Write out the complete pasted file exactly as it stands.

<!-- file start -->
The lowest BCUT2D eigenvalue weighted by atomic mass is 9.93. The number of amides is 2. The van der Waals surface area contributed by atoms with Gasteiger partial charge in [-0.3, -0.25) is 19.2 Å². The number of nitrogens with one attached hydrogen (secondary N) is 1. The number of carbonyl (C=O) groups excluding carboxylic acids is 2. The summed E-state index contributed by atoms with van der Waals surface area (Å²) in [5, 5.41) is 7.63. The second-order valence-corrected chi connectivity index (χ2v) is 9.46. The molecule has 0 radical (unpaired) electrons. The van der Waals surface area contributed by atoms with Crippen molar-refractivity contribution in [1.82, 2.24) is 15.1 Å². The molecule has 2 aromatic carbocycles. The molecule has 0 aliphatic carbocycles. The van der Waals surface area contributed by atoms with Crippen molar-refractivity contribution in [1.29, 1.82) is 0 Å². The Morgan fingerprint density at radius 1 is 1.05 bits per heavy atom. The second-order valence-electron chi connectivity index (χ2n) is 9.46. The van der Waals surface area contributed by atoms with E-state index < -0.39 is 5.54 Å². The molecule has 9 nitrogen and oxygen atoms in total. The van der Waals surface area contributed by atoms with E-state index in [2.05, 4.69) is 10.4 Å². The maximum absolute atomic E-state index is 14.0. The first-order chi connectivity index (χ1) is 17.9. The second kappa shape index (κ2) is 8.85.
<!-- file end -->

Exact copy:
The lowest BCUT2D eigenvalue weighted by atomic mass is 9.93. The number of amides is 2. The van der Waals surface area contributed by atoms with Gasteiger partial charge in [-0.3, -0.25) is 19.2 Å². The number of nitrogens with one attached hydrogen (secondary N) is 1. The number of carbonyl (C=O) groups excluding carboxylic acids is 2. The summed E-state index contributed by atoms with van der Waals surface area (Å²) in [5, 5.41) is 7.63. The second-order valence-corrected chi connectivity index (χ2v) is 9.46. The molecule has 0 radical (unpaired) electrons. The van der Waals surface area contributed by atoms with Crippen molar-refractivity contribution in [1.82, 2.24) is 15.1 Å². The molecule has 2 aromatic carbocycles. The molecule has 0 aliphatic carbocycles. The van der Waals surface area contributed by atoms with Crippen molar-refractivity contribution in [1.29, 1.82) is 0 Å². The Morgan fingerprint density at radius 1 is 1.05 bits per heavy atom. The second-order valence-electron chi connectivity index (χ2n) is 9.46. The van der Waals surface area contributed by atoms with E-state index < -0.39 is 5.54 Å². The molecule has 9 nitrogen and oxygen atoms in total. The van der Waals surface area contributed by atoms with E-state index in [2.05, 4.69) is 10.4 Å². The maximum absolute atomic E-state index is 14.0. The first-order chi connectivity index (χ1) is 17.9. The second kappa shape index (κ2) is 8.85.